Final Meeting on Whether to Establish an International Body to Address Decline of World's Nature-Based Assets
Governments Gather in Busan, Republic of Korea for Third Meeting on an Intergovernmental Science-Policy Platform on Biodiversity and Ecosystem Services
Busan, 7-11 June 2010 -The past 50 years have witnessed unprecedented economic growth which has made many people in the world richer and lifted millions out of poverty.
But equally it has led to an accelerating decline of the biodiversity and the ecosystems that underpin all life on Earth?ecosystems include forests and freshwaters to soils, coral reefs and even the atmosphere.
Currently more than 65 per cent of ecosystems and their multi-trillion dollar services are classed as degraded. According to some estimates, the world is witnessing a sixth wave of extinctions of animals, plants and other organisms which are the building blocks of ecosystems.
Between 7 and 11 June, governments, researchers and experts will meet in Busan, Republic of Korea to agree whether to establish an Intergovernmental Science-Policy Platform on Biodiversity and Ecosystem Services (IPBES).
The meeting comes two days after the UN's World Environment Day under the theme Many Species, One Planet, One Future and half way through the UN's International Year of Biodiversity.
Supporters of a new such Platform believe it could bridge the crucial gap between scientists and policy-makers: thus catalyzing a more comprehensive local and global response to the decline of biodiversity and ecosystems.
Such a Platform could also assist in plugging knowledge gaps. For example science still does not know how many species need to disappear from an ecosystem before the system collapses.
An IPBES could also serve as an early warning mechanism. Some experts are convinced that many scientific discoveries, from the identification of new lower life forms to the fast disappearance of others, can often remain within the corridors of research institutes and universities for many years before they reach the wider world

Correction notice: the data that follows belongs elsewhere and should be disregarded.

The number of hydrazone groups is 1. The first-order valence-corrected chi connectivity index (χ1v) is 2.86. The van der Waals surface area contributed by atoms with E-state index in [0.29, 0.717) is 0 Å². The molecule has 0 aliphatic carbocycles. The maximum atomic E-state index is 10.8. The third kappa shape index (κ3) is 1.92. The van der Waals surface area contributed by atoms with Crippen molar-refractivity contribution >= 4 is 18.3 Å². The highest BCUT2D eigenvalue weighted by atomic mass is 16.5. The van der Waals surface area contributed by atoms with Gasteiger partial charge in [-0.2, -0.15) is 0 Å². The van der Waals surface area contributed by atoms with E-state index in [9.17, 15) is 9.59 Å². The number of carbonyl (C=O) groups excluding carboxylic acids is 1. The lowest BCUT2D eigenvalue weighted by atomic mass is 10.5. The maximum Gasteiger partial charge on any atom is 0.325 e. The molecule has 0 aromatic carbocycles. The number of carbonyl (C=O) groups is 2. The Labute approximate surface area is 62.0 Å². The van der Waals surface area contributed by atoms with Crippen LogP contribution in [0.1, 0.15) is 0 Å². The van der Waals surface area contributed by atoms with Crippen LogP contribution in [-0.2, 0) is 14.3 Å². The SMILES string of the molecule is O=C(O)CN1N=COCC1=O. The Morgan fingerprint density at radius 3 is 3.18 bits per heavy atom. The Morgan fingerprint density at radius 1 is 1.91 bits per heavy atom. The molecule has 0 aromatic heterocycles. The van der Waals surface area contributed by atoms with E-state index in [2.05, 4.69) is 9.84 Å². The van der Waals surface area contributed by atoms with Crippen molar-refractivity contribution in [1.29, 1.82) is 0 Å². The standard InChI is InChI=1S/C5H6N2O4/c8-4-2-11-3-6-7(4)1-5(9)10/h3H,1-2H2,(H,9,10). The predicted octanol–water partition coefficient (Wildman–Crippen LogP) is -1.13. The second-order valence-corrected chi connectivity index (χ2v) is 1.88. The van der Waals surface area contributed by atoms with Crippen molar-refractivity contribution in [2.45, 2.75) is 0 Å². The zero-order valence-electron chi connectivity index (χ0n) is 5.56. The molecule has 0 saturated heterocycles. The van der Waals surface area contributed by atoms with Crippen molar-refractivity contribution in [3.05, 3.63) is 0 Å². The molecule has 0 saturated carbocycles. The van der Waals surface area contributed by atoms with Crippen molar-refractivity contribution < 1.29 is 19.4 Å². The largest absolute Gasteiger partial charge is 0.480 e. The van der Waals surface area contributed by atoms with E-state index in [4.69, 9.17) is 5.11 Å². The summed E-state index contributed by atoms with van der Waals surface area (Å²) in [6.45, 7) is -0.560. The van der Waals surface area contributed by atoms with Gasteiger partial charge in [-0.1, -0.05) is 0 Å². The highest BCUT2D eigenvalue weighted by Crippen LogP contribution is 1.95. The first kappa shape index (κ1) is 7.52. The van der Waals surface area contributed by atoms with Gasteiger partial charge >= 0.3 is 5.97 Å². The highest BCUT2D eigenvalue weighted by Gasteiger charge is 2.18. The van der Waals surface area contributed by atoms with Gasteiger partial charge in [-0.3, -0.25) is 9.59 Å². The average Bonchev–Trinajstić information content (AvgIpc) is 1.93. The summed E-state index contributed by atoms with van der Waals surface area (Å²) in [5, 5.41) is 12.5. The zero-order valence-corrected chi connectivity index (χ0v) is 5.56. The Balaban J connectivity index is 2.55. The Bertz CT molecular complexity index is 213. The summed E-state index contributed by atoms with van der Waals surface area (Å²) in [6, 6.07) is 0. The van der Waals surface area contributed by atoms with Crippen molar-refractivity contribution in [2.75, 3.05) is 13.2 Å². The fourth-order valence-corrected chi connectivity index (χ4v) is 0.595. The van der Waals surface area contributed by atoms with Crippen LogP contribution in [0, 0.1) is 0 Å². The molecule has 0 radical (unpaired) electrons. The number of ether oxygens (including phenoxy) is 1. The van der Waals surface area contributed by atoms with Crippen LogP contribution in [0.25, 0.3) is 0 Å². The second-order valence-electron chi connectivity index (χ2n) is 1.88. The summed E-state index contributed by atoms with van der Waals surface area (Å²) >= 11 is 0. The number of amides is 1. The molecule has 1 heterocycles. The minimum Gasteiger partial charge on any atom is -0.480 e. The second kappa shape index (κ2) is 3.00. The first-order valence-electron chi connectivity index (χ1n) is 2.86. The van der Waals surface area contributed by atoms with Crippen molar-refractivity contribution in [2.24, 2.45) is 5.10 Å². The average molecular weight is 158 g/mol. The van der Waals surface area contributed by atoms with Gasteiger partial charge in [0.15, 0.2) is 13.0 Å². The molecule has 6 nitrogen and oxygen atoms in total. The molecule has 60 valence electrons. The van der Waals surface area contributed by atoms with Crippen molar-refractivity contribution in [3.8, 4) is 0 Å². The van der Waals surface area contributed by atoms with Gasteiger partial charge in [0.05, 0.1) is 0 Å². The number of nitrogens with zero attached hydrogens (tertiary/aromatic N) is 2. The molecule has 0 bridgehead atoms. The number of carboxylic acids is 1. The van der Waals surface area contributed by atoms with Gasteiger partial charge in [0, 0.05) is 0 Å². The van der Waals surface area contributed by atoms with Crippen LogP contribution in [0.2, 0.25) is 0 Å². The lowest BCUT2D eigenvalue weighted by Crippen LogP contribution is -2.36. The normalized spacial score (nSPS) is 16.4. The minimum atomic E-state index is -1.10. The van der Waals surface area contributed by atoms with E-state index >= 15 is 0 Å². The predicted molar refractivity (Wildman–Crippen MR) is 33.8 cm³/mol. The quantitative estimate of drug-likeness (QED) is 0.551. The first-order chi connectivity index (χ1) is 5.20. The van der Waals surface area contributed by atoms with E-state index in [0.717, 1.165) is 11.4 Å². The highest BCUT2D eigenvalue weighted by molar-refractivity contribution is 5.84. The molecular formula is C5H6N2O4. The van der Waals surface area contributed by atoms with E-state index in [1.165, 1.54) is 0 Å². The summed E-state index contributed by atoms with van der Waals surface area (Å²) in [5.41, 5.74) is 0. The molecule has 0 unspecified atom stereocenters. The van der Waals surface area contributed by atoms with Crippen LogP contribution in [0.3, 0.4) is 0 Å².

By that time is may be too late to act to either conserve or protect the species concerned whereas early warning might have put the species on the political radar giving it a better chance.
Meanwhile controversial issues can often be discussed in research papers for several decades before hitting the headlines.
Some kind of scientifically credible body, able to give an authoritative and peer reviewed early warning of such issues, could catalyze debate and an improved policy response long before such developments become polarized in terms of public opinion.
The decision to hold this third and final meeting was made at the United Nations Environment Programme's (UNEP) Governing Council/Global Ministerial Environment Forum held earlier this year in Bali, Indonesia. Media are welcome to attend the event.
For More Information Please Contact:
Nick Nuttall, UNEP Spokesperson/ Head of Media, on Tel: +254 7623084 /Mobile +254 (0)733632755, E-mail: firstname.lastname@example.org
Or Isabelle Pierrard, Communication Specialist, UNEP's Division of Environmental Policy Implementation (DEPI), on Mobile. +254 (0)727 529 557, E-mail: email@example.com
The third and final intergovernmental and multi-stakeholder meeting on IPBES will be held at the Busan Exhibition and Conference Center in Busan, Republic of Korea, from 7-11 June 2010.
An opening Press Conference is scheduled on 7 June, Room 202 at the Busan Exhibition and Conference Center (BEXCO). The time of the Press Conference is yet to be confirmed.
Journalists seeking accreditation should contact Ji-hyun MIN (Program Officer, Ministry of Environment of the Republic of Korea) on Tel: +82-2-509-7910/Mobile: +82-10-9213-2974, E-mail: firstname.lastname@example.org .